Down Memory Lane
Aubrey LaFoy


Posted Thursday, August 14, 2014, at 9:41 AM
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  • Good evening, Mr. Lafoy—

    It seems we have a common interest: Walter "Wave" Miguel. I wish there were some way for me to be concise with this story, but I'm not quite sure how to condense thirty years into a few paragraphs. Simply put, I "met" Wave Miguel about 1988. Like you, his marker in the cemetery captured my imagination. I lived in Spirit Lake at the time but worked in Milford, so I passed the Okoboji Cemetery twice a day. One day I stopped to investigate and discovered he had died the day before the armistice was signed. At the time my marriage was falling apart. While I'd spent every summer at my grandparents' home on West Lake until I went to college, I didn't have any close friends in Spirit Lake. So Wave's grave became my sanctuary. I talked to him for hours and hours.

    When I was hired by Roger Matz to edit the Lake Park News and work as a staff writer for the Spirit Lake Beacon and Okobjian, the first front page feature story I wrote was about Wave. It was a Veterans Day piece, and I was able to talk with one of his relatives while trying to learn about his life. This was long before the internet, and in retrospect, subsequent research leads me to believe some of the stories she told me may not have been correct. But at the time I had no reason to doubt her.

    I'm remarried now and have lived in Colorado for twenty-six years. When I travel to the lakes region, I make certain there's time to visit that weathered, white iron cross.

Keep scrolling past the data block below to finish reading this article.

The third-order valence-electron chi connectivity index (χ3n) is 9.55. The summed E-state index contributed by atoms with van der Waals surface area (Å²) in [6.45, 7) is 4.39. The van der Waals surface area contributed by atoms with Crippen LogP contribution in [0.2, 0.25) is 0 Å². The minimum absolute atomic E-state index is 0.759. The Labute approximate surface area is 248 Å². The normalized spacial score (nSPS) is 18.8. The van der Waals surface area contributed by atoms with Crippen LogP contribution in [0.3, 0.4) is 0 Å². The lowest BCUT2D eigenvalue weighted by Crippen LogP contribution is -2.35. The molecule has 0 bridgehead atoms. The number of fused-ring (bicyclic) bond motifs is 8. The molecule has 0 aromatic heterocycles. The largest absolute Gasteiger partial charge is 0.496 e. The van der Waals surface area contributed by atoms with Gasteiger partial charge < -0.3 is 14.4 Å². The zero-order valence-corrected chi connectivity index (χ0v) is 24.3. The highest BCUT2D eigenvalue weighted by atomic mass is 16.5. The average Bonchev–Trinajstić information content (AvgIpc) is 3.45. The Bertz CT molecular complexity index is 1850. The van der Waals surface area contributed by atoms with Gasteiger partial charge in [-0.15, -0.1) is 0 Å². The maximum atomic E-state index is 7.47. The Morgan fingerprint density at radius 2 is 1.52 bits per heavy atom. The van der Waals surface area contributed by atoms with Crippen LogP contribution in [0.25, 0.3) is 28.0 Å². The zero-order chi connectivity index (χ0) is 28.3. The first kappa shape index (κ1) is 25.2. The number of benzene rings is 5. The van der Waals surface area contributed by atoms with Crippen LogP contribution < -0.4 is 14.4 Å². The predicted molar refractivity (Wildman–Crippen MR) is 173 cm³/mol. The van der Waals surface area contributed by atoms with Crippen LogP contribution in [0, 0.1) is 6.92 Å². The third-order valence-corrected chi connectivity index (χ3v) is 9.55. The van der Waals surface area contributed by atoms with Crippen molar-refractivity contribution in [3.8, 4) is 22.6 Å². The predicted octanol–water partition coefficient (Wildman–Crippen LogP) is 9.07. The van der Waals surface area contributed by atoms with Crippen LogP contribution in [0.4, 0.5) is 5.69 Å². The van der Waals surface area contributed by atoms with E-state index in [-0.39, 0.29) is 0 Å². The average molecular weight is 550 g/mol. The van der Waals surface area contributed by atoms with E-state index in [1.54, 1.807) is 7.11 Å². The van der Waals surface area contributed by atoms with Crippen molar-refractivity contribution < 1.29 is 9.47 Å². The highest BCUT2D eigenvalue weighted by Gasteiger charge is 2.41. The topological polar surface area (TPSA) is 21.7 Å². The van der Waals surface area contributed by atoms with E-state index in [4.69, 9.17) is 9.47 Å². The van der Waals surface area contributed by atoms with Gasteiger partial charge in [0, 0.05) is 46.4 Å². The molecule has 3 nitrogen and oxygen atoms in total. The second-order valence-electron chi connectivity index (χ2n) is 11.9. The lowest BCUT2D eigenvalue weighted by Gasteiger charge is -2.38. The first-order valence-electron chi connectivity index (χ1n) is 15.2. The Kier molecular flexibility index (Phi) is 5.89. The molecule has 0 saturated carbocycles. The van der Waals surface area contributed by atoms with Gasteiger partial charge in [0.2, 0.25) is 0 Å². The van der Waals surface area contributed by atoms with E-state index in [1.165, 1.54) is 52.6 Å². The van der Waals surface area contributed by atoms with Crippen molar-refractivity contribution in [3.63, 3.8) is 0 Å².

In the back of my mind, I've always wanted to write a book about WWI based (very loosely) on Wave. A year ago I began researching his life online and found a few pictures of him as a child, numerous articles, and documents — including his actual draft registration card. I've located addresses for several descendants, but haven't contacted them. In the end, the soldier in my book is fictional, but Wave was the inspiration.

    My husband and I have made two trips to France and Belgium, visiting WWI battlefields both times. There are now at least 100 books about the war monopolizing one of our bookcases. I've also acquired all sorts of WWI artifacts ranging from a gas mask to a trench periscope and everything in between. Capt. Raymond Scallen's well-worn officer's tunic hangs on the wall in my bedroom. It's complete with Sam Brown belt, insignias, and a victory medal. All of those items and many more become teaching tools when I'm asked to make presentations to local civic groups. Next month I'll be teaching three classes about the war through the outreach program of our local school district. I guess it's safe to say my passion is sharing information about WWI and the lasting influence the conflict has had on the world we live in today. And it's all because of Wave and a white cross in the Okoboji Cemetery. If you would like to see any of the pictures or documents I've found, just send me your email address, and I'll forward them to you. Thanks for listening to my ramblings.

    -- Posted by LaurieB on Wed, Aug 30, 2017, at 1:34 AM
  • An added note: Thank you for your service, Mr. Lafoy. I serve on a committee currently raising funds to build a veterans monument In Estes Park. It will honor all men and women like yourself who have served both in peacetime and in war. We're very close to our goal and hope to dedicate the monument this year on Veterans Day.

    -- Posted by LaurieB on Wed, Aug 30, 2017, at 1:41 AM
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